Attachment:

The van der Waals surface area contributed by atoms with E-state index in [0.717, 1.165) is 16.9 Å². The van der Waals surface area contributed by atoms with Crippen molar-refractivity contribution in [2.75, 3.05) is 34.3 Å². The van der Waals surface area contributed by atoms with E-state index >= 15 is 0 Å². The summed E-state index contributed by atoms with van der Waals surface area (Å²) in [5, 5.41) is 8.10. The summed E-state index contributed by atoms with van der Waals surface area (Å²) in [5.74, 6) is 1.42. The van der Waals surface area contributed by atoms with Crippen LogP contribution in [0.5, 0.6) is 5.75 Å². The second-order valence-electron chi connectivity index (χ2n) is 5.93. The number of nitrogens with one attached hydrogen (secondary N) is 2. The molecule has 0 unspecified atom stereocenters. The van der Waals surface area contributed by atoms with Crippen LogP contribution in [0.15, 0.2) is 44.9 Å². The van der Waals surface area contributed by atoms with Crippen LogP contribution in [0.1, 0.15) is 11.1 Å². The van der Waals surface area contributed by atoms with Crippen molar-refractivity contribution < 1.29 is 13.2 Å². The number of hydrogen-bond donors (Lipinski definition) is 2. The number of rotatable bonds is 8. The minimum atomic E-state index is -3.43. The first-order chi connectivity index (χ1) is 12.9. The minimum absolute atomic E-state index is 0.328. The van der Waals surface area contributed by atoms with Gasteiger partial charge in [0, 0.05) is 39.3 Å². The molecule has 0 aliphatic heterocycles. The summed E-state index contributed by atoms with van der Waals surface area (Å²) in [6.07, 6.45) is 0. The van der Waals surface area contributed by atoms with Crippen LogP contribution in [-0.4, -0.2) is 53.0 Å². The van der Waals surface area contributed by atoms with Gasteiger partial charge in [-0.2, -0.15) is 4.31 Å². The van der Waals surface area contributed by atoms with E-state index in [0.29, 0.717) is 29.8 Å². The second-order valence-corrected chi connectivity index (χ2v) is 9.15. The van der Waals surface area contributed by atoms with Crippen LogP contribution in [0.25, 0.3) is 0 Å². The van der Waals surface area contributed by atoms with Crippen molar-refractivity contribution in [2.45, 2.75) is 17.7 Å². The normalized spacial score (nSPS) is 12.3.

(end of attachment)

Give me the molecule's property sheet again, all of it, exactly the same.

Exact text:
The van der Waals surface area contributed by atoms with E-state index in [0.717, 1.165) is 16.9 Å². The van der Waals surface area contributed by atoms with Crippen molar-refractivity contribution in [2.75, 3.05) is 34.3 Å². The van der Waals surface area contributed by atoms with E-state index >= 15 is 0 Å². The summed E-state index contributed by atoms with van der Waals surface area (Å²) in [5, 5.41) is 8.10. The summed E-state index contributed by atoms with van der Waals surface area (Å²) in [5.74, 6) is 1.42. The van der Waals surface area contributed by atoms with Crippen LogP contribution in [0.5, 0.6) is 5.75 Å². The second-order valence-electron chi connectivity index (χ2n) is 5.93. The number of nitrogens with one attached hydrogen (secondary N) is 2. The molecule has 0 unspecified atom stereocenters. The van der Waals surface area contributed by atoms with Crippen LogP contribution in [0.15, 0.2) is 44.9 Å². The van der Waals surface area contributed by atoms with Crippen LogP contribution in [0.1, 0.15) is 11.1 Å². The van der Waals surface area contributed by atoms with Crippen molar-refractivity contribution < 1.29 is 13.2 Å². The number of hydrogen-bond donors (Lipinski definition) is 2. The number of rotatable bonds is 8. The minimum atomic E-state index is -3.43. The first-order chi connectivity index (χ1) is 12.9. The minimum absolute atomic E-state index is 0.328. The van der Waals surface area contributed by atoms with Gasteiger partial charge in [0, 0.05) is 39.3 Å². The molecule has 0 aliphatic heterocycles. The summed E-state index contributed by atoms with van der Waals surface area (Å²) in [6.07, 6.45) is 0. The van der Waals surface area contributed by atoms with Crippen LogP contribution in [-0.4, -0.2) is 53.0 Å². The van der Waals surface area contributed by atoms with Gasteiger partial charge in [-0.2, -0.15) is 4.31 Å². The van der Waals surface area contributed by atoms with E-state index in [0.29, 0.717) is 29.8 Å². The second-order valence-corrected chi connectivity index (χ2v) is 9.15. The van der Waals surface area contributed by atoms with Crippen LogP contribution in [0.25, 0.3) is 0 Å². The van der Waals surface area contributed by atoms with Crippen molar-refractivity contribution in [2.45, 2.75) is 17.7 Å². The normalized spacial score (nSPS) is 12.3.